Seeing is believing: Artistic rendering offers glimpse of Landis park promise

Published 12:10 am Thursday, October 12, 2023

LANDIS — Landis officials approved a series of renderings on Monday for a passive park downtown, taking the next step toward fulfilling the late wishes of major benefactors to the town.

The D.C. and Frances Linn Park has been in the works for years now after the Linns left land to the town to construct a passive communal space for Landis residents.

Ryan Nelms chairs the passive park committee and said that he was pleased to have some artistic visuals to share with Landis residents for the future of the park, which he believes aligns with Linn’s vision when they bequeathed the land more than a decade ago.

The park will feature a veteran memorial, a pavilion, an old Main Street recreation and a sensory play area for children.

The renderings that were presented and approved at the Landis Board of Aldermen meeting were drafted by the Ramsay Burgin Smith Architects of Salisbury. The landscape architect also has work to show from Rowan County.

Nelms said that Bill Burgin of the architect firm that drafted the renderings was a close friend of D.C. Linn and was able to put much of the deceased’s vision to paper before he died. Keeping in line with that vision has been a goal throughout the entire project.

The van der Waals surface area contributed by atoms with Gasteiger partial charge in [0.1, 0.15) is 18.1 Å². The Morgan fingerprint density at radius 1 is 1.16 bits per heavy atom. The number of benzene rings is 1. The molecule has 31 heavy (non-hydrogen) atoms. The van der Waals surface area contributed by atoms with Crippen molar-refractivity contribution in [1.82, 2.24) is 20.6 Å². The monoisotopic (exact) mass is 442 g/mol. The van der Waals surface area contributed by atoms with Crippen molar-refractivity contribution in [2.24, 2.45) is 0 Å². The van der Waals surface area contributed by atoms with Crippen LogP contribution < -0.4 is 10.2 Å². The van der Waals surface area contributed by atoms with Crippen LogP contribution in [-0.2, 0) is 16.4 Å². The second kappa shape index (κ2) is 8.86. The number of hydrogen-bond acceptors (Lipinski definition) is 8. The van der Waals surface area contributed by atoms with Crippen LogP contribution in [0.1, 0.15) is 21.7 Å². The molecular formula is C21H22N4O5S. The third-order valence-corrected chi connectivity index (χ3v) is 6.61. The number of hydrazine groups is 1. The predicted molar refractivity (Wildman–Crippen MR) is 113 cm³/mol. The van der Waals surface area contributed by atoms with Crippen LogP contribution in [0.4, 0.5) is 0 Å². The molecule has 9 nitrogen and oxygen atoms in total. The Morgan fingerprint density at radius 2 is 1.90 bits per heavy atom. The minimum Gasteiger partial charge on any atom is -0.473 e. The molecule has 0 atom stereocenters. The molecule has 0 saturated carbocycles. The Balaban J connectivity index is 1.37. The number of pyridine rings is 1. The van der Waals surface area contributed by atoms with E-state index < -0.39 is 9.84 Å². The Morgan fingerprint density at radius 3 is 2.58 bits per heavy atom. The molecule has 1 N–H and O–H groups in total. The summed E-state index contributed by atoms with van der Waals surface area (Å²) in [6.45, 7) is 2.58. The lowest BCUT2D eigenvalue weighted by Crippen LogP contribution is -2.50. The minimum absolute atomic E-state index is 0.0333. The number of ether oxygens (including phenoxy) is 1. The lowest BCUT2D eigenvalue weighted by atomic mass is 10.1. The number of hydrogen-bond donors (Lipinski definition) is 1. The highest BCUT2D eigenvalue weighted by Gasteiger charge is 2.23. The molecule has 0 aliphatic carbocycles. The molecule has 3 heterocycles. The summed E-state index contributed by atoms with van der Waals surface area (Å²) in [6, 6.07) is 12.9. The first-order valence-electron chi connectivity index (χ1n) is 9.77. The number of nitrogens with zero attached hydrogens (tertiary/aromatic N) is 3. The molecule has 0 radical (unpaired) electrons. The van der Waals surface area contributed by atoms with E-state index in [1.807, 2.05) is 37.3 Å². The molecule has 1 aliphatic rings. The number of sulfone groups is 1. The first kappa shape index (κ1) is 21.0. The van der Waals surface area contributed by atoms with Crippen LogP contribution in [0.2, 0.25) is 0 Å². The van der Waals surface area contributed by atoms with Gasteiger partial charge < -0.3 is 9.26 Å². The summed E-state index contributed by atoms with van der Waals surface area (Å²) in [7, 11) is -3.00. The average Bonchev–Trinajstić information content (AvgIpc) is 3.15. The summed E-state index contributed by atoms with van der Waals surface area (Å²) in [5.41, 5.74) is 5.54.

Landis Town Manager Michael Ambrose commended the committee for getting to “a place where we can show this 3D image” of what the park could look like.

“These are the renderings we have to have to go forward with (soliciting) donations and (applying for) PARTF grants,” Ambrose said.

PARTF grants are Parks and Recreation Trust Fund grants and are provided through the North Carolina Parks and Recreation Department.

Since 1994, PARTF has awarded matching grants to local governments for parks. The statewide program helps local governments reach their park and public access goals.

“The board did approve the renderings, but they are not set in stone,” Ambrose said.

Depending on donations and possible grants, the park, which will be constructed in phases, could see some modifications.

The park is expected to cost about $6 million, but much of that has come from funds left behind by the Linns after numerous properties were sold.

“That was the initial money to get the project off the ground,” Ambrose said. “Now we will look for donations.”

In accordance with Linn’s wishes, the funding mechanisms for the park are intended to prevent Landis residents from footing the bill for his vision.

“The remaining properties of D.C. and Frances Linn, which are about $800,000 in property value, are for the maintenance of the park once it is completed, so this park will not have any taxpayer money (funding) its maintenance,” Ambrose said. “That was D.C.’s vision for this park.”

Nelms said that his committee will be at the Landis Fall Festival at the end of the month with a booth and visuals to show citizens what the park will look like. 

The park will be located on North Central Avenue in Landis.